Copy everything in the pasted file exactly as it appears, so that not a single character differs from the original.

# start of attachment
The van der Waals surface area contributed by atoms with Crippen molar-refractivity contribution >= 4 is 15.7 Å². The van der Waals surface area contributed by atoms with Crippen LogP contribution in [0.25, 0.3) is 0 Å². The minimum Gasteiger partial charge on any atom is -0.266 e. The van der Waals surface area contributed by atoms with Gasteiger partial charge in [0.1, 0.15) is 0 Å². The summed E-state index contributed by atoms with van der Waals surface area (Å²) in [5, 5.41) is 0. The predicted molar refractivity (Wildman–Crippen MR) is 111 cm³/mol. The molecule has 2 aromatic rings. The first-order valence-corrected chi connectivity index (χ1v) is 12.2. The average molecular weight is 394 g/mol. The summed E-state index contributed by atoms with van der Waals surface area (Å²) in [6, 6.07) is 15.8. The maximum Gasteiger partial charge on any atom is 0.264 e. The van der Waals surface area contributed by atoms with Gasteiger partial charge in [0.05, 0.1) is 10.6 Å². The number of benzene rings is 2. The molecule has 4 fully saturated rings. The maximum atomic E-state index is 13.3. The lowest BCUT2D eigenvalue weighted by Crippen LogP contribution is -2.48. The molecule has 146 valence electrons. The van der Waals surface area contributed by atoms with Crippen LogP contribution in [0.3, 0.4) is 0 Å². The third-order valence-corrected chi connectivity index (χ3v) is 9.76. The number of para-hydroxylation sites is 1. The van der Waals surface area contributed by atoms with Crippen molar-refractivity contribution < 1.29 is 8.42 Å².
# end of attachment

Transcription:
The van der Waals surface area contributed by atoms with Crippen molar-refractivity contribution >= 4 is 15.7 Å². The van der Waals surface area contributed by atoms with Crippen LogP contribution in [0.25, 0.3) is 0 Å². The minimum Gasteiger partial charge on any atom is -0.266 e. The van der Waals surface area contributed by atoms with Gasteiger partial charge in [0.1, 0.15) is 0 Å². The summed E-state index contributed by atoms with van der Waals surface area (Å²) in [5, 5.41) is 0. The predicted molar refractivity (Wildman–Crippen MR) is 111 cm³/mol. The molecule has 2 aromatic rings. The first-order valence-corrected chi connectivity index (χ1v) is 12.2. The average molecular weight is 394 g/mol. The summed E-state index contributed by atoms with van der Waals surface area (Å²) in [6, 6.07) is 15.8. The maximum Gasteiger partial charge on any atom is 0.264 e. The van der Waals surface area contributed by atoms with Gasteiger partial charge in [0.05, 0.1) is 10.6 Å². The number of benzene rings is 2. The molecule has 4 fully saturated rings. The maximum atomic E-state index is 13.3. The lowest BCUT2D eigenvalue weighted by Crippen LogP contribution is -2.48. The molecule has 146 valence electrons. The van der Waals surface area contributed by atoms with Crippen LogP contribution in [0.3, 0.4) is 0 Å². The third-order valence-corrected chi connectivity index (χ3v) is 9.76. The number of para-hydroxylation sites is 1. The van der Waals surface area contributed by atoms with Crippen molar-refractivity contribution < 1.29 is 8.42 Å².